Proceedings of the 7th AMI Contemporary Fiqhi Issues Workshop, 4-5th July 2019
For over a millennium, Islamic law has institutionalised money (and other economic assets) to implement its vision of a just society. Be it religious taxation in the form of zakāt, charitable donations in the form of ṣadaqa or religious endowments (awqāf), the dowry that is paid by a man to his would-be wife in a marriage contract, or the different categories of financial compensation within Islamic criminal and tort law, the Sharia utilises money and wealth for a diverse range of functions and objectives.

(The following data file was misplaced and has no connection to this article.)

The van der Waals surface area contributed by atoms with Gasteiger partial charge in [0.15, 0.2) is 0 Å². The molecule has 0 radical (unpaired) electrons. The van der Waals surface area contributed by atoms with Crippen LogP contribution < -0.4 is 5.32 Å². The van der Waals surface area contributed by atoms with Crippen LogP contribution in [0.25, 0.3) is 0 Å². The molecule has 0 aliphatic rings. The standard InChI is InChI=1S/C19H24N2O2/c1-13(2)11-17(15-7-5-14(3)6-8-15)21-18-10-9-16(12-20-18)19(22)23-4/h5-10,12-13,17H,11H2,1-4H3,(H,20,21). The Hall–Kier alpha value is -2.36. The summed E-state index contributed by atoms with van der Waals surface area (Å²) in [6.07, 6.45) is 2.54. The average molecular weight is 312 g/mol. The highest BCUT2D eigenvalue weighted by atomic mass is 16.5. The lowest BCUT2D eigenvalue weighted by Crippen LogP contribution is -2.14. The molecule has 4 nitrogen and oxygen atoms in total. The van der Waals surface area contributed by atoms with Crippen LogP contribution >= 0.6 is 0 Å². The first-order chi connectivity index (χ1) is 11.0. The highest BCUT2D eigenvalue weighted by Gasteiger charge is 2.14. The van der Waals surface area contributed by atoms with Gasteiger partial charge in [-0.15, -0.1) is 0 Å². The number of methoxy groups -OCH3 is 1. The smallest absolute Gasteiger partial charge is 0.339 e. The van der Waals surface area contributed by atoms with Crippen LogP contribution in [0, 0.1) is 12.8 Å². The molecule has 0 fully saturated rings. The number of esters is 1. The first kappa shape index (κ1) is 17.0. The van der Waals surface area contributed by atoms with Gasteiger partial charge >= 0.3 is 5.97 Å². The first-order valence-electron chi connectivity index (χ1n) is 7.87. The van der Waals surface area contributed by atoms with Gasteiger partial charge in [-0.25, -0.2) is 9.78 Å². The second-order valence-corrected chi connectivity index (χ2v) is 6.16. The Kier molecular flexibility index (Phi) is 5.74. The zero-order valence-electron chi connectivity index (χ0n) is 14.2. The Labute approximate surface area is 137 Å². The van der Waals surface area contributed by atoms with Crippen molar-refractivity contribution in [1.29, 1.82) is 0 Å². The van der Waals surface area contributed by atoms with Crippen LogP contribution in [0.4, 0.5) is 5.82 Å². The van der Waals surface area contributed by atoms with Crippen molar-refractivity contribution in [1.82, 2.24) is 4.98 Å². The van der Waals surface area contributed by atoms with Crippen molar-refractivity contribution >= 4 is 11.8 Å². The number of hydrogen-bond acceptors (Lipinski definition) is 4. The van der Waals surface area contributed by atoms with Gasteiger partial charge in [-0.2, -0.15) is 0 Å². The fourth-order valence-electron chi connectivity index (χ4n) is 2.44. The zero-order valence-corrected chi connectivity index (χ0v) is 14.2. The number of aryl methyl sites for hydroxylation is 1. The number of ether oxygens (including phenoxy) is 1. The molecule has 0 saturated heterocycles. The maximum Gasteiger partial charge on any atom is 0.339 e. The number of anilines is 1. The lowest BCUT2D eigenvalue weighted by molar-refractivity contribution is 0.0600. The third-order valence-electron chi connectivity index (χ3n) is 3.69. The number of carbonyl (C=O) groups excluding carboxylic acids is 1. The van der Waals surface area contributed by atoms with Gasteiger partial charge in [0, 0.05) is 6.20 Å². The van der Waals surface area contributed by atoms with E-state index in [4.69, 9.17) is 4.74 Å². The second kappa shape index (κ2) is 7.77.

Some of these assume a functioning political framework involving government officials and an Islamic judiciary system, while others seem to be effective only in the pre-modern contexts in which they were conceived and implemented. This volume gathers papers from the 7th AMI Contemporary Fiqhi Issues Workshop hosted by Al-Mahdi Institute exploring the efficacy of financial structures for Islamic taxes and dues. It explores the laws of religious taxation in Islam from a variety of historical, philosophical, ethical, and sociological perspectives.